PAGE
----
LeGrand is thankful for the support from the mayor. “He’s guided me along the way and just helped me,” LeGrand said. “Whenever I need him, he is just making sure everything is going smoothly. And I know how excited he is to also bring it to the town.” As fate would have it, LeGrand revealed the home he lived in from birth until about four-years-old was cleared as part of the demolition for the redevelopment.
He is eager to give back to Woodbridge for all of the support he received in the aftermath of his injury. “It’s raised me, grew me to the man I am today,” LeGrand said of Woodbridge. “Just give a place where people can go to and get away from their home or their workplace. So, it’s me giving back to the community, as well. Because also I’ll be able to hire people throughout the community, be able to have events throughout the community, and bring unity to the community because that’s what we need right now.”
While LeGrand waits for construction of the brick-and-mortar location to be completed – he believes it will open by August or September – and deals with the isolation caused by the pandemic, he has kept himself busy by flipping the script in how he is building his business. He launched the website, legrandcoffeehouse.com, where he sells coffee mugs and three different type of beans, which are sourced from a single origin for maximum quality.
The move allowed him to get the brand off the ground, building a consumer base across 48 states that can become familiar with the product and the story. “I did the reverse way,” LeGrand explained. “So, I knew I had a name. I knew my story is out there. And now, I can provide the people with the product before the brick-and-mortar is even open.”
LeGrand believes the Coffee House is going to be something special. He feels like it is what he trained for during his time at Rutgers. McCormac agrees and said he thinks it will be the go-to coffee destination in Woodbridge, with the potential to expand to more locations. And he can only imagine the atmosphere during major Rutgers events.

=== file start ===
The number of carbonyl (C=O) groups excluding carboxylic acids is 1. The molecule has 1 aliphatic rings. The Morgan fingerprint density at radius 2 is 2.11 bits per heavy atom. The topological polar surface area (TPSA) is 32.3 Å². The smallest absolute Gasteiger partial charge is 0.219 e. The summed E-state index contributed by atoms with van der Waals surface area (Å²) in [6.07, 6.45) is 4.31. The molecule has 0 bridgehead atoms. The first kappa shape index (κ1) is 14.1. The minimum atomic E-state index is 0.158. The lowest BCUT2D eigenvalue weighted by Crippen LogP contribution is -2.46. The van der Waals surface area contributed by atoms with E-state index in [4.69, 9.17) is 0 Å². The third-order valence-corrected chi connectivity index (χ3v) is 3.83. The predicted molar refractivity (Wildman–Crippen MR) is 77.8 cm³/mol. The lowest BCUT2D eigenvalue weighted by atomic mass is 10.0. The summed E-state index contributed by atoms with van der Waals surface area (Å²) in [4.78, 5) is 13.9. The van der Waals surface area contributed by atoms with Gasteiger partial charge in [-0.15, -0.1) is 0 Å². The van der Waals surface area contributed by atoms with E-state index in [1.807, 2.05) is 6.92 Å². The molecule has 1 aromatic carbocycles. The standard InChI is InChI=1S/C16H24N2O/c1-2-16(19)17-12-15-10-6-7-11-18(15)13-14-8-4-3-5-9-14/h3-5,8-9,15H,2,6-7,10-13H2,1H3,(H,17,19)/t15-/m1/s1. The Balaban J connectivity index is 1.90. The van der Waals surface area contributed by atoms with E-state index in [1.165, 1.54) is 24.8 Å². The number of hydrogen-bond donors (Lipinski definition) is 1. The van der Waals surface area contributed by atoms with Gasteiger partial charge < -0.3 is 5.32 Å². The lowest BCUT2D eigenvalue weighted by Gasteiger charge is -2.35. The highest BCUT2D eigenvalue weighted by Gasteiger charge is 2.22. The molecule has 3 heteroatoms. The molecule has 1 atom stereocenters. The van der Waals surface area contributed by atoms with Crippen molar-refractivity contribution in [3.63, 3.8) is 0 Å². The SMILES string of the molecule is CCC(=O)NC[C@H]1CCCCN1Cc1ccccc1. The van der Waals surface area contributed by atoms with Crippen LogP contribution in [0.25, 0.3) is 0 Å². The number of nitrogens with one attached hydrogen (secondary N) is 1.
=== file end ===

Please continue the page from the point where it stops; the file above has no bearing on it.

“The first Rutgers home game after this is open is going to be packed with scarlet-colored shirts,” McCormac said. “I wouldn’t be surprised if Coach Schiano makes an appearance very soon after Eric opens.”
As for Schiano – the once and current head football coach at Rutges – he is indeed excited for this next step in the story of Eric LeGrand.
Schiano and LeGrand have shared a tight bond since their time at Rutgers, which only grew stronger in the aftermath of LeGrand’s injury. “He is a special individual, and you hear that said about a lot of people over time,” Schiano said. “But here’s a guy, who had a tragic event over 10 years ago, and he every day makes a choice to turn that into a positive and affect other people.”
And as his former player’s story comes full circle, Schiano’s own has been on a parallel track.
LeGrand was outspoken in his support for Schiano to return to Rutgers, which took place in December 2019, following the groundswell of pressure from fans, alumni and boosters. Schiano revealed that LeGrand was also instrumental behind the scenes.
At a moment when negotiations were choppy, a visit and chat in LeGrand’s man cave convinced Coach Schiano that coming back to New Jersey was the right decision. “He’s really important to me,” Schiano said. “I love him quite a bit. And he and his mom, Karen, they’ve become family to us.”
Schiano felt like he had unfinished business at Rutgers. “There is a lot of stuff left to do that we didn’t get done here,” Schiano said. “And I really thought it would be cool to do it with Eric alongside of us.”
And now they will chart the next chapter of their respective journeys, which remain connected, close together in New Jersey.
“I know we’re going to try and help him in any way, just like we would any of our players,” Schiano said. “I think being in the local community is great for everybody in that community. I think Eric will be a unifying factor. I was excited to see him doing this.”
“Our daily motto is unity to the community with a daily cup of believe,” LeGrand said.
Schiano also expects LeGrand to be pumping up Rutgers football at his new establishment. LeGrand remains active and involved with Rutgers, and is an analyst on the Scarlet Knights football radio broadcasts. But COVID-19 has forced him to remain physically distant from the team, which Schiano hopes will change soon.
“Once this thing goes away, I expect him to be around a lot to help me, which I think is going to help him as well,” Schiano said.
Schiano then joked that his former player may be too much of a big shot for him now. “Now that he’s a big businessman, I don’t know what the heck’s going to happen.”